2004; Illinois; $230,000 Settlement:
A 37-year-old female punch press operator was pulling out and cleaning modules from a machine when it suddenly fell down on her hand without any warning. She lost three fingers because of the accident. In due time, she brought claims against the press machine’s manufacturer as well as his employer. The two combined to give him a settlement of almost a quarter million dollars and of that figure about one third of it was for workers’ compensation.
2013; Massachusetts; $600,000 Settlement:
The employee in this case was 49 years old. He was working on a roof and accidentally fell off of it. The fall gave him a calcaneal fracture in his foot but that was just the start of his problems. He also developed an infection that threatened his heart, an addiction to the prescription medication they treated him with, and doctors said his foot might have to be amputated. He brought a workers’ compensation claim against his employer but the latter denied that he could not return to work or that his injuries were as severe as he claimed. To settle the matter, they offered $600,000 and the man accepted thereby dismissing any chance of trial.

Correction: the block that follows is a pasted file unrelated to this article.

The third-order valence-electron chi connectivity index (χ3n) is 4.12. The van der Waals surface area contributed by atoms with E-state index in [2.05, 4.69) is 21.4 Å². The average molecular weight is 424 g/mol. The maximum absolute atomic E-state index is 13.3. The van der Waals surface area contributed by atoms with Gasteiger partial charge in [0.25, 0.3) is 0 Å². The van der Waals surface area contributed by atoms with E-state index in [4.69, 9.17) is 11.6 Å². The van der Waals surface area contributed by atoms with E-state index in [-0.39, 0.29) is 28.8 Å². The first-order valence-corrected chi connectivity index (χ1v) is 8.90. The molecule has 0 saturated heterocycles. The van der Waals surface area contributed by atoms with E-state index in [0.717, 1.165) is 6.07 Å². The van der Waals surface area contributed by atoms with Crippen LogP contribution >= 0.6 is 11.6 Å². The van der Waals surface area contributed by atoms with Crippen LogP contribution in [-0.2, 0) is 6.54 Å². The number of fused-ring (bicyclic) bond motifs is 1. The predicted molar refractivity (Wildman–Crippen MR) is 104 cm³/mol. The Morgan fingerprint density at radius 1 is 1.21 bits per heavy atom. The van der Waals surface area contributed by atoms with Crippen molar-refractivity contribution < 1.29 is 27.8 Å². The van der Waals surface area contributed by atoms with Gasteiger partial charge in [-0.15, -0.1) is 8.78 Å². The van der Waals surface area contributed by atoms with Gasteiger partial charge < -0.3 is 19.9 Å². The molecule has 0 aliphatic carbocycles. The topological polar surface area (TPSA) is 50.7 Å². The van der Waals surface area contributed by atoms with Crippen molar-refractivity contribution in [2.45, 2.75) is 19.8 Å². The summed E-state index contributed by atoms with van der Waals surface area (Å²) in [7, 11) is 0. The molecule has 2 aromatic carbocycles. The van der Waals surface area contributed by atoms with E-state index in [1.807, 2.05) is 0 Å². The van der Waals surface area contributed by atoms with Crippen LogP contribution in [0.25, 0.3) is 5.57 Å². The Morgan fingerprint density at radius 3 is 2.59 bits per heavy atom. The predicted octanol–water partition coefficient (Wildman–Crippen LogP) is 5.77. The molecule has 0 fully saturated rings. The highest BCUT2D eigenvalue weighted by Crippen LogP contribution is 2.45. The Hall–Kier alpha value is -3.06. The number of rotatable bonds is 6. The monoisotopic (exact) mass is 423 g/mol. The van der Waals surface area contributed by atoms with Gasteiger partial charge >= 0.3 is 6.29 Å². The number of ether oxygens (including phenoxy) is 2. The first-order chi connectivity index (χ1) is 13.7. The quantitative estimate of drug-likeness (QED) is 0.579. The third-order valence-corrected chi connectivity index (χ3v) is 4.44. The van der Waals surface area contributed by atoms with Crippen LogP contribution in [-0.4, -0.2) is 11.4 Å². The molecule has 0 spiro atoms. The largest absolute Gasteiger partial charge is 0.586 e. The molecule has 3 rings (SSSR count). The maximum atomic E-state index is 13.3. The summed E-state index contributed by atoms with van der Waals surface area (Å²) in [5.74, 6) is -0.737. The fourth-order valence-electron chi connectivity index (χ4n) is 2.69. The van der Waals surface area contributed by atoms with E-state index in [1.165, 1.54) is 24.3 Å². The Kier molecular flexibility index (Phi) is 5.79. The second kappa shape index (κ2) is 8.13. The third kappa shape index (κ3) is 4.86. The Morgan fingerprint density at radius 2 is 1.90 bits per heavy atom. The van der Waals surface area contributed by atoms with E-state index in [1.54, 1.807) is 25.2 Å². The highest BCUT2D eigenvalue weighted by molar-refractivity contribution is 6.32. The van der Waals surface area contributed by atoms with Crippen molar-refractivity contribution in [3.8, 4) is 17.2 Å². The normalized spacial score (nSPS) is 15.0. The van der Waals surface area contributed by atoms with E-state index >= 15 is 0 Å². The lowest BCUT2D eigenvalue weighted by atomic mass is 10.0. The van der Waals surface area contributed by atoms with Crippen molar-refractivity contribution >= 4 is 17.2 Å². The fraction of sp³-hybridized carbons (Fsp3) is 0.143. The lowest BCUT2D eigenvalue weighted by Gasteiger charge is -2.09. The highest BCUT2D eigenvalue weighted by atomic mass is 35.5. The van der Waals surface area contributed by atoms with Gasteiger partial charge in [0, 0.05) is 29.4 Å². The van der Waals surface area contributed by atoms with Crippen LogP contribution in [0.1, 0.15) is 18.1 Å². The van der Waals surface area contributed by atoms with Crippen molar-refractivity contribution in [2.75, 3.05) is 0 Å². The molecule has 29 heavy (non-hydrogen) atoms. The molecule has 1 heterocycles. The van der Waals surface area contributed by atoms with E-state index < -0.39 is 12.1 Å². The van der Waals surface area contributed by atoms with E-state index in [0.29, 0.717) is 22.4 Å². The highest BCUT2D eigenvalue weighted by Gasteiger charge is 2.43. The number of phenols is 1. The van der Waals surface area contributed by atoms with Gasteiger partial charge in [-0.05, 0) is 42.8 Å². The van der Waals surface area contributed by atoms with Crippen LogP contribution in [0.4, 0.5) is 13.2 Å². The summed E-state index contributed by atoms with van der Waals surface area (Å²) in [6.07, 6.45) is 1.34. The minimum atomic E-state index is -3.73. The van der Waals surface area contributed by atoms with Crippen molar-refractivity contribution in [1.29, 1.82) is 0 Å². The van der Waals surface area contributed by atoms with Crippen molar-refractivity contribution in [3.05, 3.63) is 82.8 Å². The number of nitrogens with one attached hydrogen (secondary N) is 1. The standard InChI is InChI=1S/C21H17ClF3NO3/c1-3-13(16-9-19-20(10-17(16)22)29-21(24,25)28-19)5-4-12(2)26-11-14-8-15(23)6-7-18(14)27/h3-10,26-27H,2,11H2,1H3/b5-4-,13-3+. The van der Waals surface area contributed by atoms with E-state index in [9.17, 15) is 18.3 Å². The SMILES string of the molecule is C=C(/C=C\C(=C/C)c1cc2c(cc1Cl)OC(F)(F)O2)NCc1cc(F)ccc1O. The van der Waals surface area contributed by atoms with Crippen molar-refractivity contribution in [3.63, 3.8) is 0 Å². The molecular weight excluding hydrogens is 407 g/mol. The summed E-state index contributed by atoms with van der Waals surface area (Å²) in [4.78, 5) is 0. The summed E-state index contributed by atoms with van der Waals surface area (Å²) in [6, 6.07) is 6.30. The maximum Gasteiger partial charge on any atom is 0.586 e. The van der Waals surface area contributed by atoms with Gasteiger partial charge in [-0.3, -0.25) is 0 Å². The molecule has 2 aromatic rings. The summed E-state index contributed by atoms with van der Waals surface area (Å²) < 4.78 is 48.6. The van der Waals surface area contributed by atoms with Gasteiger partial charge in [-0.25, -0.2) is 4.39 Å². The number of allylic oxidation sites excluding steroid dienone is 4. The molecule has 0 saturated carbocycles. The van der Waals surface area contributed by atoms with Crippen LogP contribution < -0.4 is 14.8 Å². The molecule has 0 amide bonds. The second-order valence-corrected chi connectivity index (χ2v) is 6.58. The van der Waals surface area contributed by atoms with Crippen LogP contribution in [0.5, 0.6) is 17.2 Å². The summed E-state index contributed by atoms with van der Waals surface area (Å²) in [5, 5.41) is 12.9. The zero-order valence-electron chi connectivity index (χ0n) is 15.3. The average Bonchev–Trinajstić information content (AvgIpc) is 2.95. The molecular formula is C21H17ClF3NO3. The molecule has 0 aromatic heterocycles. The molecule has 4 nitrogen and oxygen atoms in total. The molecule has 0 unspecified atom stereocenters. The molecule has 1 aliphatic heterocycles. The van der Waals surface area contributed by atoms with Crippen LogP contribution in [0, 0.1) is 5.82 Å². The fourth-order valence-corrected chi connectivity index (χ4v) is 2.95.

Do You Have Questions About an Amputation Case?
Our law firm recognizes the severity of case involving an amputated limb and the struggle people face when getting the treatments needed to live a full life. We have experience representing people in work and non-work related accidents when they have suffered an injury that results in an amputation. We invite you to contact our office for a free review of your case where you can discuss you legal options for recovery with an attorney who has experience with your situation.